誰かさん (だれかさん, darekasan) literally means “somebody-san”, where “誰か” (dareka) means “somebody” with the Japanese honorific “san” attached to it. People use this phrase to refer to someone in a sarcastic and “anonymous” way, by which everyone knows who is being alluded to. This is a good expression to use when you blame or mock your friends in a jocular or ironic manner.
In fact, you can also simply say “誰か” (dareka) to blame someone ironically, but adding the honorific term ‘san’ makes it sound more casual, sarcastic, and less serious.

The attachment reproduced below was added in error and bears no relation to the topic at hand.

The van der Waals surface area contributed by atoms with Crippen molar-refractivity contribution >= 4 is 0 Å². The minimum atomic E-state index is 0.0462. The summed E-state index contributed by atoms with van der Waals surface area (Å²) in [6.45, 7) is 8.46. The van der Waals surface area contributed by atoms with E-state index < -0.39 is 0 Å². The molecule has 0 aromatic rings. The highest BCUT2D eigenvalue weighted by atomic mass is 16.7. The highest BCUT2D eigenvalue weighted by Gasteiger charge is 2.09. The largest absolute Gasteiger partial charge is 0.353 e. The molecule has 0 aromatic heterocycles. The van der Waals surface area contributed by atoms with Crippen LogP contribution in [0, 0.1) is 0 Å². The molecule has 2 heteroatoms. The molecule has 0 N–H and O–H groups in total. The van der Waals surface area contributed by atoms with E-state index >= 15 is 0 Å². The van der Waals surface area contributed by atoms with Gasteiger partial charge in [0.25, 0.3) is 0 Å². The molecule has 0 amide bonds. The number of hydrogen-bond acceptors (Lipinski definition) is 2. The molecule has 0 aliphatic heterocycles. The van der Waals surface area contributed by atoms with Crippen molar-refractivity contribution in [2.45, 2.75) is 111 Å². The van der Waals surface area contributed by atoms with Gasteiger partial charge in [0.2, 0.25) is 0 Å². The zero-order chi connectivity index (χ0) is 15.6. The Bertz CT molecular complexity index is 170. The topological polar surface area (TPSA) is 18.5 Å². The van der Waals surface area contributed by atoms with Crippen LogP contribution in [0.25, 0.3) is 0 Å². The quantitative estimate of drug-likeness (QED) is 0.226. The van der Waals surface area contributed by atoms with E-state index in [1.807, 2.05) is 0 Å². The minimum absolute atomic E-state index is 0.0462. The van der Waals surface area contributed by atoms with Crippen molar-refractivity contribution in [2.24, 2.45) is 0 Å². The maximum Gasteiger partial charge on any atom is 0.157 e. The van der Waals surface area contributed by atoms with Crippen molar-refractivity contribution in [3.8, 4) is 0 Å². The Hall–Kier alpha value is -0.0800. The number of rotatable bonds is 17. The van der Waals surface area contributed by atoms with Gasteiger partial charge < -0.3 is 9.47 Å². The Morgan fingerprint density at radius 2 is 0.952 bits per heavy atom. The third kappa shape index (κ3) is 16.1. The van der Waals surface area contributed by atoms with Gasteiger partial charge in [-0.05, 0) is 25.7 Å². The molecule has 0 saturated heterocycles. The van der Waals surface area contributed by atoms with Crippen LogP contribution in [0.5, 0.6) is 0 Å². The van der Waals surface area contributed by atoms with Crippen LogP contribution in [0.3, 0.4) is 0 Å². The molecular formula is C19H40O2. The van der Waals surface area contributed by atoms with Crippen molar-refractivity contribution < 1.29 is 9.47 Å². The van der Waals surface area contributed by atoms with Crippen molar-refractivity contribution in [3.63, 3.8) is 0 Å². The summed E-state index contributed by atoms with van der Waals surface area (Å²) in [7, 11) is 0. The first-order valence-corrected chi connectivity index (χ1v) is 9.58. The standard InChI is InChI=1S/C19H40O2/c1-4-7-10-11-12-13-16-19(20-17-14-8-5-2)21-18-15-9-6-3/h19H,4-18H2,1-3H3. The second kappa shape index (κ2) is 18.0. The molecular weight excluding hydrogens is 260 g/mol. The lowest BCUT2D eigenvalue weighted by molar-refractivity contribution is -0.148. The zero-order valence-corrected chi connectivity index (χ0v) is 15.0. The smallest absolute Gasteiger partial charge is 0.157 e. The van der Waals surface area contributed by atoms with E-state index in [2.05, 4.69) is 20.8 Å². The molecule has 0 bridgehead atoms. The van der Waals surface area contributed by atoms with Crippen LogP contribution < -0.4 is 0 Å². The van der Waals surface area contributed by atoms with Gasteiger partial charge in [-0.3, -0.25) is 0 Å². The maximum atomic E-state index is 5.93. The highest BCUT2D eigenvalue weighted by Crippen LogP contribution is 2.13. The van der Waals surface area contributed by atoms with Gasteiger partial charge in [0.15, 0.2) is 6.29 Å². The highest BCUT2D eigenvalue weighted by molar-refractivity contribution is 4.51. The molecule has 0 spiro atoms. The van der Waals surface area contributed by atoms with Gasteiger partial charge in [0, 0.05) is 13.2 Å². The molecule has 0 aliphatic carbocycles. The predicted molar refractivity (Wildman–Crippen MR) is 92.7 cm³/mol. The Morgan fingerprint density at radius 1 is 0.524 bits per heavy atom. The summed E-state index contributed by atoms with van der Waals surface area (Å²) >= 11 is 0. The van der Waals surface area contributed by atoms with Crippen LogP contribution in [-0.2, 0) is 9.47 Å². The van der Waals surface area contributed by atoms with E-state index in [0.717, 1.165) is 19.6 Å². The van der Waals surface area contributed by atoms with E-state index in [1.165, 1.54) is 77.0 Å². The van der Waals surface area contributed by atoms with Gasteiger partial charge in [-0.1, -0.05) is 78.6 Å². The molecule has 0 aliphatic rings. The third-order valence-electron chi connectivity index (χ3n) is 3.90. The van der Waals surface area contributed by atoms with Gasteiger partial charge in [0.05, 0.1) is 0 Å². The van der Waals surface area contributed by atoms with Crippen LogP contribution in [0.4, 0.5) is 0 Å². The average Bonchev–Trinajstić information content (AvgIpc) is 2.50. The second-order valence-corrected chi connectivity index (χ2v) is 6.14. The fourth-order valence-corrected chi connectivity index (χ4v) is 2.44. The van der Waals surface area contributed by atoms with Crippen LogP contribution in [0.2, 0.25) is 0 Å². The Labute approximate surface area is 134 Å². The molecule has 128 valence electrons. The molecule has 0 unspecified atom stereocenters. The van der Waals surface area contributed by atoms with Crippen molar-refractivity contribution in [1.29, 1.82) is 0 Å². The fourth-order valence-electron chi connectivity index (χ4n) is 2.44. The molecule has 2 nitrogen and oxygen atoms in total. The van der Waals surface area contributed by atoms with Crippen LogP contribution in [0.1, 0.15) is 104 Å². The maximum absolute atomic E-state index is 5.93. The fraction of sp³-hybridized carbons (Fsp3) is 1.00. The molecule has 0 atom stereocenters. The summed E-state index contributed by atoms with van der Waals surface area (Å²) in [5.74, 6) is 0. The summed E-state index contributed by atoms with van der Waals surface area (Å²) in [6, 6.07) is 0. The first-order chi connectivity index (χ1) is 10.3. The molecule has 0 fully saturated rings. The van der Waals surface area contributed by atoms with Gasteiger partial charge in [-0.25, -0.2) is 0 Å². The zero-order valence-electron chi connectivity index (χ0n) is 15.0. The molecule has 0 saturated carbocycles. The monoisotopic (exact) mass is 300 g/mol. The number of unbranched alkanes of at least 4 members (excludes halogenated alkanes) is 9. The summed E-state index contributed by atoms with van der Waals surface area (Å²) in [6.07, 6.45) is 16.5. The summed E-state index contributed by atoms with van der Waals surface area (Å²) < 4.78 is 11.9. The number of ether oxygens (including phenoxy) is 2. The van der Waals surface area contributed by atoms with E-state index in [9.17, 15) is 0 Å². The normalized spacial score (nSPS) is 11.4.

As already mentioned, dareka-san is a noun phrase that consists of the two parts “誰か” (dareka) meaning “somebody/anybody” and “さん” (san), a Japanese honorific. The kanji character “誰” (dare) has another meaning “who”, as in “誰がこれを食べたの？” (darega kore wo tabeta no?) meaning “Who ate this?”
Oops, we’ve missed the train because dareka-san (somebody) came late.
Ex2 (Your mom talking to you)
I’ve heard Tanaka’s son studies well unlike dareka-san (you).
Although you may find it somewhat strange, the honorific term “さん” (san) is often put after “息子“ (musuko) meaning “son” or “娘” (musume) meaning “daughter”, when you refer to someone’s daughter/son in a polite way. Therefore, it’ better to say musuko-san or musume-san when you refer to a child of someone who is older or in a higher potion than you.
Synonyms in English: somebody- mentioning no names -, you-know-who
Related words and phrases: 誰 (who), 誰か (somebody/anybody), さん (-san, a Japanese honorific)